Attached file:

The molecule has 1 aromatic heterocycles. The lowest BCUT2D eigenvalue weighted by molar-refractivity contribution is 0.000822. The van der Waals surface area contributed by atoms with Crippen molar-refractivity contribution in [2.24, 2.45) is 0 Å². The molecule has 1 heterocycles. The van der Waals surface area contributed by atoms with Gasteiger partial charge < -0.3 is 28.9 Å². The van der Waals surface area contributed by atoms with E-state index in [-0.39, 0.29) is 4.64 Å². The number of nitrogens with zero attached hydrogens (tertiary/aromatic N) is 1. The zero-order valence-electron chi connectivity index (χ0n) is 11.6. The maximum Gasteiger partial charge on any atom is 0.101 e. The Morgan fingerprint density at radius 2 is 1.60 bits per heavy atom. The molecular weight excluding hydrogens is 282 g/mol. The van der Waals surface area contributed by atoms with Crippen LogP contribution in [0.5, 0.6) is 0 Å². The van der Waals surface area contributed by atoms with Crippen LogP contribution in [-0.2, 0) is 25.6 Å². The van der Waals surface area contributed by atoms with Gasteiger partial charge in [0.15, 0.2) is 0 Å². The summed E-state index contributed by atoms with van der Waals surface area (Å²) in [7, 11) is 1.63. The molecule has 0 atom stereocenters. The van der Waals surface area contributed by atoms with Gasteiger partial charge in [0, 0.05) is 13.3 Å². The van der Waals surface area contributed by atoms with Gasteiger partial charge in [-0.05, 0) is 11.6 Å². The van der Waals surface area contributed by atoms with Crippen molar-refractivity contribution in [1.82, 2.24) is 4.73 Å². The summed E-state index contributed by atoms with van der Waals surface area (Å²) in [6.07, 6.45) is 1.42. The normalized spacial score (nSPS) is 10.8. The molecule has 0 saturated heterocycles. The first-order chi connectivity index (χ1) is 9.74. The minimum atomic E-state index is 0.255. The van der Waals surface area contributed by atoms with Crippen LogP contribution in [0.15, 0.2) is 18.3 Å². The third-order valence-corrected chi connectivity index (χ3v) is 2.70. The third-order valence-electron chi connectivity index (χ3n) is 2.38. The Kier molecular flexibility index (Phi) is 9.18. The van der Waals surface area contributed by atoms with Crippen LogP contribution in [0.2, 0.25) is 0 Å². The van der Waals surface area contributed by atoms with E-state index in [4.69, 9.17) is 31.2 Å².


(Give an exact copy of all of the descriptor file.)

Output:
The molecule has 1 aromatic heterocycles. The lowest BCUT2D eigenvalue weighted by molar-refractivity contribution is 0.000822. The van der Waals surface area contributed by atoms with Crippen molar-refractivity contribution in [2.24, 2.45) is 0 Å². The molecule has 1 heterocycles. The van der Waals surface area contributed by atoms with Gasteiger partial charge < -0.3 is 28.9 Å². The van der Waals surface area contributed by atoms with E-state index in [-0.39, 0.29) is 4.64 Å². The number of nitrogens with zero attached hydrogens (tertiary/aromatic N) is 1. The zero-order valence-electron chi connectivity index (χ0n) is 11.6. The maximum Gasteiger partial charge on any atom is 0.101 e. The Morgan fingerprint density at radius 2 is 1.60 bits per heavy atom. The molecular weight excluding hydrogens is 282 g/mol. The van der Waals surface area contributed by atoms with Crippen LogP contribution in [0.5, 0.6) is 0 Å². The van der Waals surface area contributed by atoms with Crippen LogP contribution in [-0.2, 0) is 25.6 Å². The van der Waals surface area contributed by atoms with Gasteiger partial charge in [0.15, 0.2) is 0 Å². The summed E-state index contributed by atoms with van der Waals surface area (Å²) in [7, 11) is 1.63. The molecule has 0 atom stereocenters. The van der Waals surface area contributed by atoms with Gasteiger partial charge in [0, 0.05) is 13.3 Å². The van der Waals surface area contributed by atoms with Gasteiger partial charge in [-0.05, 0) is 11.6 Å². The van der Waals surface area contributed by atoms with Crippen molar-refractivity contribution in [1.82, 2.24) is 4.73 Å². The summed E-state index contributed by atoms with van der Waals surface area (Å²) in [6.07, 6.45) is 1.42. The normalized spacial score (nSPS) is 10.8. The molecule has 0 saturated heterocycles. The first-order chi connectivity index (χ1) is 9.74. The minimum atomic E-state index is 0.255. The van der Waals surface area contributed by atoms with Crippen LogP contribution in [0.15, 0.2) is 18.3 Å². The third-order valence-corrected chi connectivity index (χ3v) is 2.70. The third-order valence-electron chi connectivity index (χ3n) is 2.38. The Kier molecular flexibility index (Phi) is 9.18. The van der Waals surface area contributed by atoms with Crippen LogP contribution in [0.2, 0.25) is 0 Å². The van der Waals surface area contributed by atoms with E-state index in [4.69, 9.17) is 31.2 Å².